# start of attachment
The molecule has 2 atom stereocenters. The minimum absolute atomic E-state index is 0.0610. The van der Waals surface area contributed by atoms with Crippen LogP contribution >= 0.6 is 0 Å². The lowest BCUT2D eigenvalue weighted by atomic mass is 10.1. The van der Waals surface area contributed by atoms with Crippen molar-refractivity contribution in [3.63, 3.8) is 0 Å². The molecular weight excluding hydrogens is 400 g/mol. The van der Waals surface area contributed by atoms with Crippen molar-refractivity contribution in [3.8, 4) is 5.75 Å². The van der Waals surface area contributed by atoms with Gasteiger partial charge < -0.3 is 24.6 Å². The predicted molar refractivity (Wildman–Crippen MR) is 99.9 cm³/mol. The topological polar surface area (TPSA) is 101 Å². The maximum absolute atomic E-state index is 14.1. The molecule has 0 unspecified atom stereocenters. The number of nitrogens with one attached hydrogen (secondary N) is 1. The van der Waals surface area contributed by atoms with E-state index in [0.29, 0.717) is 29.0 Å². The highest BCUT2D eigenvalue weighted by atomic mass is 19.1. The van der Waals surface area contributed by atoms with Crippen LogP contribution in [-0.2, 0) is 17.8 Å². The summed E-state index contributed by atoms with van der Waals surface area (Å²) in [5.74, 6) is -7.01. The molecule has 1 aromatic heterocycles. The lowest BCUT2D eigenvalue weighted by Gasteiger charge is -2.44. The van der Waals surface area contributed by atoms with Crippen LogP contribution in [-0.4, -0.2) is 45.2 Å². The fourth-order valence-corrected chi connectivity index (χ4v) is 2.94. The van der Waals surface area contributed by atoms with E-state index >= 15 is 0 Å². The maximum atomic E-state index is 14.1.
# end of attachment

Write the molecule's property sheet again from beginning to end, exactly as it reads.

The molecule has 2 atom stereocenters. The minimum absolute atomic E-state index is 0.0610. The van der Waals surface area contributed by atoms with Crippen LogP contribution >= 0.6 is 0 Å². The lowest BCUT2D eigenvalue weighted by atomic mass is 10.1. The van der Waals surface area contributed by atoms with Crippen molar-refractivity contribution in [3.63, 3.8) is 0 Å². The molecular weight excluding hydrogens is 400 g/mol. The van der Waals surface area contributed by atoms with Crippen molar-refractivity contribution in [3.8, 4) is 5.75 Å². The van der Waals surface area contributed by atoms with Gasteiger partial charge < -0.3 is 24.6 Å². The predicted molar refractivity (Wildman–Crippen MR) is 99.9 cm³/mol. The topological polar surface area (TPSA) is 101 Å². The maximum absolute atomic E-state index is 14.1. The molecule has 0 unspecified atom stereocenters. The number of nitrogens with one attached hydrogen (secondary N) is 1. The van der Waals surface area contributed by atoms with E-state index in [0.29, 0.717) is 29.0 Å². The highest BCUT2D eigenvalue weighted by atomic mass is 19.1. The van der Waals surface area contributed by atoms with Crippen LogP contribution in [-0.2, 0) is 17.8 Å². The summed E-state index contributed by atoms with van der Waals surface area (Å²) in [5.74, 6) is -7.01. The molecule has 1 aromatic heterocycles. The lowest BCUT2D eigenvalue weighted by Gasteiger charge is -2.44. The van der Waals surface area contributed by atoms with Crippen LogP contribution in [-0.4, -0.2) is 45.2 Å². The fourth-order valence-corrected chi connectivity index (χ4v) is 2.94. The van der Waals surface area contributed by atoms with E-state index >= 15 is 0 Å². The maximum atomic E-state index is 14.1.